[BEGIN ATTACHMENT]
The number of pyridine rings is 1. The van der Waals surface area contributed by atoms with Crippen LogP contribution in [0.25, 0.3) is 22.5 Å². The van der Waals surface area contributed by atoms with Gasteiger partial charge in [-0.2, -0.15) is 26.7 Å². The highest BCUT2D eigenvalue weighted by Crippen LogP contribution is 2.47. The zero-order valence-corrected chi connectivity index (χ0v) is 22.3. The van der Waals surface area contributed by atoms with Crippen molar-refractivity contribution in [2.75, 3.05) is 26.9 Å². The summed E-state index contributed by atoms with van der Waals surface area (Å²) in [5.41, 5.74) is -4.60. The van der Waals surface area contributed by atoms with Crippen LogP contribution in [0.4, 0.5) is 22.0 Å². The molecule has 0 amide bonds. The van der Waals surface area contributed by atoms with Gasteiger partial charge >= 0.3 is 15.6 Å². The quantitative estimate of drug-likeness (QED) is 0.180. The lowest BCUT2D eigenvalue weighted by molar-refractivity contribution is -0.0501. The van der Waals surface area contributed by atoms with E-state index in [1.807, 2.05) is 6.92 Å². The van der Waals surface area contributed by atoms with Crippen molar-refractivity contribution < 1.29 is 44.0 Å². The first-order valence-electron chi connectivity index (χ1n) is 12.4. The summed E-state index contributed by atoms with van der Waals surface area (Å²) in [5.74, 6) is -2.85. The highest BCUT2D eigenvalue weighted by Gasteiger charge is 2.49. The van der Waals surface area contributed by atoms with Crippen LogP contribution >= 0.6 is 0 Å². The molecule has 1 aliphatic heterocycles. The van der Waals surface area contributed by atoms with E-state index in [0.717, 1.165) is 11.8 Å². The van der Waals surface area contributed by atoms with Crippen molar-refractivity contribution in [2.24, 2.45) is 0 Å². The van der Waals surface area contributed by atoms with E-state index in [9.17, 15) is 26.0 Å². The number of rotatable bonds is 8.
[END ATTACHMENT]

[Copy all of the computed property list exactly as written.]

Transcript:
The number of pyridine rings is 1. The van der Waals surface area contributed by atoms with Crippen LogP contribution in [0.25, 0.3) is 22.5 Å². The van der Waals surface area contributed by atoms with Gasteiger partial charge in [-0.2, -0.15) is 26.7 Å². The highest BCUT2D eigenvalue weighted by Crippen LogP contribution is 2.47. The zero-order valence-corrected chi connectivity index (χ0v) is 22.3. The van der Waals surface area contributed by atoms with Crippen molar-refractivity contribution in [2.75, 3.05) is 26.9 Å². The summed E-state index contributed by atoms with van der Waals surface area (Å²) in [5.41, 5.74) is -4.60. The van der Waals surface area contributed by atoms with Crippen LogP contribution in [0.4, 0.5) is 22.0 Å². The molecule has 0 amide bonds. The van der Waals surface area contributed by atoms with Gasteiger partial charge >= 0.3 is 15.6 Å². The quantitative estimate of drug-likeness (QED) is 0.180. The lowest BCUT2D eigenvalue weighted by molar-refractivity contribution is -0.0501. The van der Waals surface area contributed by atoms with E-state index in [1.807, 2.05) is 6.92 Å². The van der Waals surface area contributed by atoms with Crippen molar-refractivity contribution < 1.29 is 44.0 Å². The first-order valence-electron chi connectivity index (χ1n) is 12.4. The summed E-state index contributed by atoms with van der Waals surface area (Å²) in [5.74, 6) is -2.85. The highest BCUT2D eigenvalue weighted by Gasteiger charge is 2.49. The van der Waals surface area contributed by atoms with Crippen LogP contribution >= 0.6 is 0 Å². The molecule has 1 aliphatic heterocycles. The van der Waals surface area contributed by atoms with E-state index in [0.717, 1.165) is 11.8 Å². The van der Waals surface area contributed by atoms with Crippen molar-refractivity contribution in [2.24, 2.45) is 0 Å². The van der Waals surface area contributed by atoms with E-state index in [9.17, 15) is 26.0 Å². The number of rotatable bonds is 8.